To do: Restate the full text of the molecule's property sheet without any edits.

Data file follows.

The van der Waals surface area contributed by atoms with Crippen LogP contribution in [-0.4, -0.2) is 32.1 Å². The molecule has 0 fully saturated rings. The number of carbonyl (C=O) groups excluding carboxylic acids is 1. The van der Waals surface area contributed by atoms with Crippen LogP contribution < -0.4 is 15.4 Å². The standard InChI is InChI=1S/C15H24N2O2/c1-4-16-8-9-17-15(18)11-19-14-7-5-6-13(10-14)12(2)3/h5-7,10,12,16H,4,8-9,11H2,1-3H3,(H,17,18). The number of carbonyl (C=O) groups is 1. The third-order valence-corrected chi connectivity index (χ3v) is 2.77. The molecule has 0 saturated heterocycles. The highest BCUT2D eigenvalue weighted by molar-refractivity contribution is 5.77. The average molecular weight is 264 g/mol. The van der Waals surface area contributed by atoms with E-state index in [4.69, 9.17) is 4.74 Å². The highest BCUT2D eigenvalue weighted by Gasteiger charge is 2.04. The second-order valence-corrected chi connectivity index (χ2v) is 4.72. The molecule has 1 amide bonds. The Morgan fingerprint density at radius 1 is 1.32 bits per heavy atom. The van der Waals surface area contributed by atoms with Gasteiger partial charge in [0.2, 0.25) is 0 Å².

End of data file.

The van der Waals surface area contributed by atoms with Crippen LogP contribution in [-0.4, -0.2) is 32.1 Å². The molecule has 0 fully saturated rings. The number of carbonyl (C=O) groups excluding carboxylic acids is 1. The van der Waals surface area contributed by atoms with Crippen LogP contribution < -0.4 is 15.4 Å². The standard InChI is InChI=1S/C15H24N2O2/c1-4-16-8-9-17-15(18)11-19-14-7-5-6-13(10-14)12(2)3/h5-7,10,12,16H,4,8-9,11H2,1-3H3,(H,17,18). The number of carbonyl (C=O) groups is 1. The third-order valence-corrected chi connectivity index (χ3v) is 2.77. The molecule has 0 saturated heterocycles. The highest BCUT2D eigenvalue weighted by molar-refractivity contribution is 5.77. The average molecular weight is 264 g/mol. The van der Waals surface area contributed by atoms with E-state index in [4.69, 9.17) is 4.74 Å². The highest BCUT2D eigenvalue weighted by Gasteiger charge is 2.04. The second-order valence-corrected chi connectivity index (χ2v) is 4.72. The molecule has 1 amide bonds. The Morgan fingerprint density at radius 1 is 1.32 bits per heavy atom. The van der Waals surface area contributed by atoms with Gasteiger partial charge in [0.2, 0.25) is 0 Å².